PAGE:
If you remember my post from october 19th, “13.1 mile run to Valhalla again“, I was much slower than usual. This was mostly due to donating blood 3 days before the run. It took me 2 hours and 18 minutes to run the 13.1 miles to Valhalla, while I can normally run this distance in a little less than 2 hours. I was slow pretty much all of last week, even on my 22 mile run(or better yet, “slug crawl”) to “Little Iran”.
Shiraz restaurant in “Little Iran”, Elmsford, New York
Now, it appears my blood has mostly recovered. Today, 14 days after the blood donation, and 30 days after the marathon I managed to run 13.6 miles to Hastings and back in 1 hour 58 minutes. During the run, a cyclist acquaintance of mine tried to pretend he was juggling while cycling after he passed me. It was really funny, and I gotta say, he shows a lot of potential to be a good juggler-cyclist! Besides this, I felt like I was in top form during most of the run(even when running up hills), and didn’t feel totally exhausted afterwards. Right now I still feel very energetic, compared to how I often felt last week.
While the main reason I donated blood was to do a good deed, I was also interested in experimenting to see how much slower I would get and how long it would take to recover. Just as I suspected, it isn’t a big deal and I encourage all healthy people, athletes and non-athletes to donate whenever possible.
Now I am almost back to the way I was before, thanks to eating a lot of iron rich foods and supplements, and can work on improving my speed again.
Posted in fitness, New York, running, vegan
Tagged blood donations, blood donors, does blood donation affect athletic performance?, Greek athletes, Greek jogglers, Greek runners, Greek vegans, half-marathons, Hastings, Hastings NY, Iranian neighborhoods in New York, Little Iran, Persian restaurants in New York, Persians in New York, runners donating blood, Shiraz, Shiraz Iran, Shiraz restaurant Elmsford, Valhalla NY, vegan athletes, vegan jogglers, vegan runners
If you want to make juggling or joggling even more challenging(assuming you’re a proficient juggler), you can add a strength training element to it by juggling heavy balls. This can help build stamina even better than if you are using lighter juggling balls or bean bags, to prepare you for joggling marathons or if you want to build strength to juggle for hours on end. It is one of the best ways to target the muscles used for juggling.
In the above photo, the 3 red balls I am joggling with are 2.25 lb(1.02 kg) ExerBalls by Dube(they come in different weights and these are the heaviest). This may not seem like much, but after several minutes of juggling these babies while standing still you will feel exhausted, unless you’re a bodybuilder. If I try to joggle with them, I can’t go for more than a few minutes with these. Very tiring, but what a rush! You really can get a nice high from joggling with these heavy balls. It’s cardio, strength-training, and coordination training all in one!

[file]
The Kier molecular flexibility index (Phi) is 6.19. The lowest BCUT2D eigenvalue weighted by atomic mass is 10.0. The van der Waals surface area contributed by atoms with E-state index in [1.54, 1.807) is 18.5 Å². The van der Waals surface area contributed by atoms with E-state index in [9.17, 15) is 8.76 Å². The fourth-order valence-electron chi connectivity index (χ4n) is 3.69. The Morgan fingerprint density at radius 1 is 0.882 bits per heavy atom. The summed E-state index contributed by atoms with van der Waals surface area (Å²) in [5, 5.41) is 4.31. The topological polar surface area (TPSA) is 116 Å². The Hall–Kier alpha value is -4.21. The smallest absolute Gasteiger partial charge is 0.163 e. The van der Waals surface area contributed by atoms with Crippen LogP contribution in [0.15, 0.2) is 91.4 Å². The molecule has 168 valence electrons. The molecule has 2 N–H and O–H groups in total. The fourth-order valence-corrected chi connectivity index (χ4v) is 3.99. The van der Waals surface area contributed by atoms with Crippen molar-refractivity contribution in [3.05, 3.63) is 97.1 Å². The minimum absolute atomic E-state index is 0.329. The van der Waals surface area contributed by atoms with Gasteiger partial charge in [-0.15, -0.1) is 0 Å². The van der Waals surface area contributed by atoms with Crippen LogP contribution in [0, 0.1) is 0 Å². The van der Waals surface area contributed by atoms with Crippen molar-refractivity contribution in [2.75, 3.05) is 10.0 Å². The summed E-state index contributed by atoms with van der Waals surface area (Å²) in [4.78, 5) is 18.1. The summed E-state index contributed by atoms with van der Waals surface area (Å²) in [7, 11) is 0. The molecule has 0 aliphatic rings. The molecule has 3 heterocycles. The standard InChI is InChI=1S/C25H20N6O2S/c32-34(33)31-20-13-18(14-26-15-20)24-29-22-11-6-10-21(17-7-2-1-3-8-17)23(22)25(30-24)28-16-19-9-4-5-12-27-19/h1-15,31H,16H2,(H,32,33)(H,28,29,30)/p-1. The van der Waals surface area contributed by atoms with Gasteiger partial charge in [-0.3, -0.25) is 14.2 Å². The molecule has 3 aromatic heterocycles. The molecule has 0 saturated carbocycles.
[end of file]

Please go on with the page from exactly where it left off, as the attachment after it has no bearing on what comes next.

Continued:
They probably help build explosiveness; think of it sort of like juggling mini medicine balls. They are made of rubber and stuffed with lead or steel balls to add weight to them. They are kind of pricey, a set of 3 going for $60. I got mine as a gift(not from the company).
You can always try making your own from tennis balls like I have, though they are much lighter. The juggling balls I am joggling with in the photo below are tennis balls stuffed with pennies. Just cut a small slit on the side with a knife to push the pennies in, put glue or epoxy over the slit, let it dry, and then cover liberally with duct tape. These weigh about 1 lb(0.45 kg) each. I made these 2.5 years ago and have had no problems with them.
They are not as challenging to juggle as the heavier Exerballs, but they can still help build endurance in your arms. Since they are 1 lb each, I can joggle with these for miles and miles, but I have to be careful no one is around since if these hit someone they can hurt(the Exerballs are even more dangerous in this regard). On days when I don’t joggle, I juggle these homemade juggling balls as an upper body cardio exercise, since juggling with regular, light-weight balls isn’t much of a cardio exercise to me. So they are helpful cross-trainers, good for maintaining aerobic fitness on days I don’t run or joggle. Either of these balls are good for quick warm-up exercises before joggling with regular balls, though I usually prefer the lighter, penny-stuffed balls for warm ups.
Joggling with either of these types of heavy balls is one of the ultimate calorie-burning exercises(especially if you are running up a hill), so it’s good to try this out if you are trying to lose weight.
Just make sure you are proficient in juggling lighter balls before trying either of these. You don’t want to drop them on your feet, trust me.
Posted in equipment, fitness, joggling, Juggling, running, trails/outdoors
Tagged Exerballs, extreme juggling, Hastings, heavy ball juggling, heavy balls, Irvington, juggling as cross-training, juggling exercise, juggling medicine balls, lead balls, losing weight, make your own juggling balls, making juggling balls, medicine balls, steel balls, tennis balls, ultimate exercise, upper body cardio, weight loss, weight loss strategies, westchester, yonkers